While gaining note for their excellence singing Bach and Messaien, Melodia under Powell and Clarke has tried to include as many women composers as possible, with one barrier: a shortage of women composers. “It’s kind of stunning,” said Melodia board member Cynthia Cooper, who has worked with Powell and Clarke on commissioning new works.

Clarke pointed out that “in 2006-’07, only 2 percent of repertoire performed by 300 orchestras was by women composers.  The League of American Orchestra members reported that out of 160 works presented that year that were composed during the past 25 years, only 19 were by women composers,” she lamented. “Of 562 Guggenheim Fellowships awarded in music since 1925, only 59 were awarded to women, 30 of those since 1994. Only three Pulitzer Prizes have ever been awarded to women composers — none in the last decade. And Contemporary Music Festivals, featuring music for the 20th and 21st centuries, has included little or no music by women composers.”

Lacking a deep well of work by women, Melodia began to commission them, starting with the Snifflin work above. But last year they took the search for new works national, with the first-ever Women Composers Commissioning Competition. “We had 65 submissions from all over the United States,” Powell said. “We even got a few major women composers sending in their most recent work — and tons of students, all ages.” One submission even came from an 8-year-old girl. “It was quite good, actually, and very sweet.” A three -judge panel, including Clarke and two other composers, listened to the recordings that had been sent along with the scores, and “we came to a consensus pretty quickly…. The winner was a young woman from Albany who had had some work with New York City Opera, but this was a big boost for her.”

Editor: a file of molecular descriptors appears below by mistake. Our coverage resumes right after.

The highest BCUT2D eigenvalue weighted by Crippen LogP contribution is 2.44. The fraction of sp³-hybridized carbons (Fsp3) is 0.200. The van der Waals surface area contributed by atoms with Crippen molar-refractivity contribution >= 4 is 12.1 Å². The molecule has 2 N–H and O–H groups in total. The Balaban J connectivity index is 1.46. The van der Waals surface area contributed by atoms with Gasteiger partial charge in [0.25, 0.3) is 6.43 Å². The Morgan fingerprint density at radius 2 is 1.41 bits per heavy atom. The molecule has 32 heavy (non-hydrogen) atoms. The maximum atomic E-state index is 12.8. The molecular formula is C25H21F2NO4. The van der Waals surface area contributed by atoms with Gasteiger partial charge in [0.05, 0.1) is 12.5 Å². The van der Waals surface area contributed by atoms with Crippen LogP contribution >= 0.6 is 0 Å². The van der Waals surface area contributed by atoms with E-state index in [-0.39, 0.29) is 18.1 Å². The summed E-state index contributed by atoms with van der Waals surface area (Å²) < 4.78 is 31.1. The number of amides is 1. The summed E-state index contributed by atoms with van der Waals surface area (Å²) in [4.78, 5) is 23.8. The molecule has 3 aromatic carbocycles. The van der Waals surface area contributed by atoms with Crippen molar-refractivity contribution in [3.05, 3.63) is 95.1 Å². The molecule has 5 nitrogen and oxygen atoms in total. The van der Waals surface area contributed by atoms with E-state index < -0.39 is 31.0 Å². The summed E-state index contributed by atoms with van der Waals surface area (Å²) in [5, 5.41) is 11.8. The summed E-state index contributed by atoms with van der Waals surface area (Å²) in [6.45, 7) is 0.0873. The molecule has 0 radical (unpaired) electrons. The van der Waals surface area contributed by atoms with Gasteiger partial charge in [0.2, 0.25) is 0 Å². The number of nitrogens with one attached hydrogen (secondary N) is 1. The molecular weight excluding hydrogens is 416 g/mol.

That “young woman” was Chris Lastovicka, 36. A graduate of the Cincinnati College-Conservatory of Music, her music was described by Powell on program notes for her chamber music CD, Hypnotically Repetitious, as “dealing primarily with psychological and metaphysical subjects.” When Powell called her to tell her the news, Kay Ryan had just been appointed poet laureate, and Melodia contacted her to ask if she’d contribute some verses they could set to music.

“That came back affirmative,” Powell grinned.

Ryan’s poems for the piece are short, she added, and Lastovicka’s settings “have a kind of minimal quality to them.” The resulting piece, Notes on a Breeze, combines Melodia’s 32 voices with string quintet (a  string quartet + piano), which will be entrusted to Stephanie Griffin and the Transfiguration String Quartet at the  November 14 concert at St. Peter’s Church in the Citigroup Center.

Thinking about the concert at St. Peter’s — a recently renovated 1970s modernist building that feels bigger inside than it appears from the street — Powell was also excited about the program that will surround Lastovicka’s work. “We made Pergolesi’s Stabat Mater more of a choral and soloist work, and we have  a fantastic work for strings and treble voices by Canadian composer Imant Raminsch, using  Native American texts, with one of our Melodians, Lyndsey Haughton, on the glockenspiel. And finally we have The Princess, by Gustav Holst. Boy does he know how to write for women’s voices!”

When the lights go down on November 14, the ensembles will disperse and Powell will move on, going back to  juggling among her four choral commitments while making time to take care of her mother, who lives alone in the family house in Westchester County. Not a bad life, she said, her voice suddenly as air-filled as the ones she loves to conduct.

“My life couldnt be more blessed — 
there’s nothing better,” Powell said. “

Every concert is like going to heaven.”